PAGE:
If you’ve already learnt about the basic forms of Arc welding (MIG, TIG and Stick) from our Welding Basics article, you’re probably curious about the various other types of welding. In this article, we talk about some of the most advanced and interesting welding techniques used in the world today.
Cold Welding is arguably one of the most phenomenal forms of welding known to man. Also referred to as Contact welding, this form of welding occurs when joining takes place without fusion or heating.
There is no liquid involved and the material does not experience a molten phase.
You’re probably wondering, how is this even possible?
Cold welding works by causing the metallic bonds (the agent that holds the atoms together in materials) to link the gap between metals and essentially fusing them into a single object. For example, if two, bare, steel rods were touching in the vacuum of space, they would soon become inseparable.
This happens because there is no oxygen in space, thus, the metals do not experience oxidation on their outer layers. This oxidation is a key element in what prevents metals from sticking to each-other, here on earth.
American Theoretical Physicist, Richard Feynman, commented this phenomena, in 1963, stating: “The reason for this unexpected behavior is that… there is no way for the atoms to “know” that they are in different pieces of copper. When there are other atoms, in the oxides and more complicated thin surface layers of contaminants in between, the atoms “know” when they are not on the same part”.
Ref: Richard Feynman, The Feynman Lectures, 12–2 Friction
Moving 330,000 ft back down to sea level, Hyperbaric welding or Underwater Welding, is prominent in the manufacturing industry for structural applications. Hyperbaric welding allows welding teams to fix any issues with ships out at sea, saving the time and costs involved with dry docking. This can be done both dry and wet settings.
Dy welding works at a raised pressure, and involves the weld to be performed within a chamber filled with a mixture of gases, sealed around the structure needing repair.
Wet welding on the other hand directly exposes both diver and electrode to water. Because of this, the electrode required for welds is made with a waterproof coating, the welding power supply is connected via cables and hoses and the process is generally restricted to steels with low-carbon to avoid the risk of hydrogen caused cracking.
As you might have taken from the name, the method involved with Ultrasonic welding machine exposes ultrasonic frequencies to the metal, causing them to fuse.
Operating at frequencies above kHz, The shear stress experienced by the metals results in the decomposition of the surface oxidation, thus, fusing the two surfaces fuse together.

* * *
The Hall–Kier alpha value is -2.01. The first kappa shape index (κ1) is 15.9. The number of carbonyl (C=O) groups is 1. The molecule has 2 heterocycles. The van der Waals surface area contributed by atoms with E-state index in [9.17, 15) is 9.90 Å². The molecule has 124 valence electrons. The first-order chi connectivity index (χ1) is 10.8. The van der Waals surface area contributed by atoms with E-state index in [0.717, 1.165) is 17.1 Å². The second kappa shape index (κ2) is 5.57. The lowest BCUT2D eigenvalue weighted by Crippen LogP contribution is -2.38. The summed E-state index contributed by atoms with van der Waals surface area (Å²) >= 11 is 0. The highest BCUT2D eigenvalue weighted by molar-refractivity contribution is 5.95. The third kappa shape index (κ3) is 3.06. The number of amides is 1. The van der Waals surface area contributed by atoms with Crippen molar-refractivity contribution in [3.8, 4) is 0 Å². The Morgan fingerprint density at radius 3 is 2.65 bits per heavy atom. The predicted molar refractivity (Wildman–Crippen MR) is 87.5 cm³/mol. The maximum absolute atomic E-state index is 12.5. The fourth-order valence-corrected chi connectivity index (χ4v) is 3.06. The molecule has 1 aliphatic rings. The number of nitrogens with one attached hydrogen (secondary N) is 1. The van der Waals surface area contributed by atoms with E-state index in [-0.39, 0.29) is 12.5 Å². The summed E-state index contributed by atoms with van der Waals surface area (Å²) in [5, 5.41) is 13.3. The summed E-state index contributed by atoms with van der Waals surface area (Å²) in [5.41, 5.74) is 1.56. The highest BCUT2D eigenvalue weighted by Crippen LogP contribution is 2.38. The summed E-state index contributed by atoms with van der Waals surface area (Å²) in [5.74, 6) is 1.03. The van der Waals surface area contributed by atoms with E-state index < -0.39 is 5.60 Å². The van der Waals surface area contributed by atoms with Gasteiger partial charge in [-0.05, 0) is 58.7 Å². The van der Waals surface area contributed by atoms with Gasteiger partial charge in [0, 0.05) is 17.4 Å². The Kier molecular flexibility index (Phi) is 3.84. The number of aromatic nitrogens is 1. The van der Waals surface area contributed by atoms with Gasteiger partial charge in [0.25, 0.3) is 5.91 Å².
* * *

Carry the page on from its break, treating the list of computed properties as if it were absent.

This is also the fastest method of welding, taking less than a second to set, and is highly present in electrical, automotive and packaging industries where a precise and, solid weld is needed quickly, generally with thin metals.
Another machine that uses speed and sheer force, through a process that essentially rubs the two metals together, is the Friction Welder.
Friction welders work through the rotation of one work pieces at an insanely high Rpm and the other held in a fixed jaw. A lateral force is then induce a to connect the objects and as a result, the intense heat generated from the mechanical friction, leaves no choice but for the metals to forge together.
This method of welding is beneficial for manufacturing industries as they take seconds to join and do not involve any melting- this removes the chance of grain growth in engineered materials.
Achieving a perfect circular weld has never been easier, with Orbital welding machines specialising in mechanically rotating the welding arc 360° around a work-piece.
Commonly used to weld pipes and tubes, their consistency, precision and work speed, has also found benefit in crafting material for the Aerospace and Pharmaceutical.
Orbital Welders have the ability to work in the smallest of situations, with tubes of up-to 1.6mm small, and works at a weld-rate of about 5 inches per minute, depending on the metal thickness.
As satisfying as watching a hot knife slice through butter, Seam welding is used in the industry to produce a weld at the faying surface of two metals of similar or the same material.
A Seam weld uses two disc-shaped electrodes that rotate continuously, as the work-piece passes between, welding them together. This welding technique is generally used for making items like boilers, drums and tubing,
The welds produced by Seam welds are extremely durable, as the joint is not only welded together but also forged. For this reason, in competitive racing circles, Seam welds are also utilised for their exceptional rigidity in chassis and strut towers.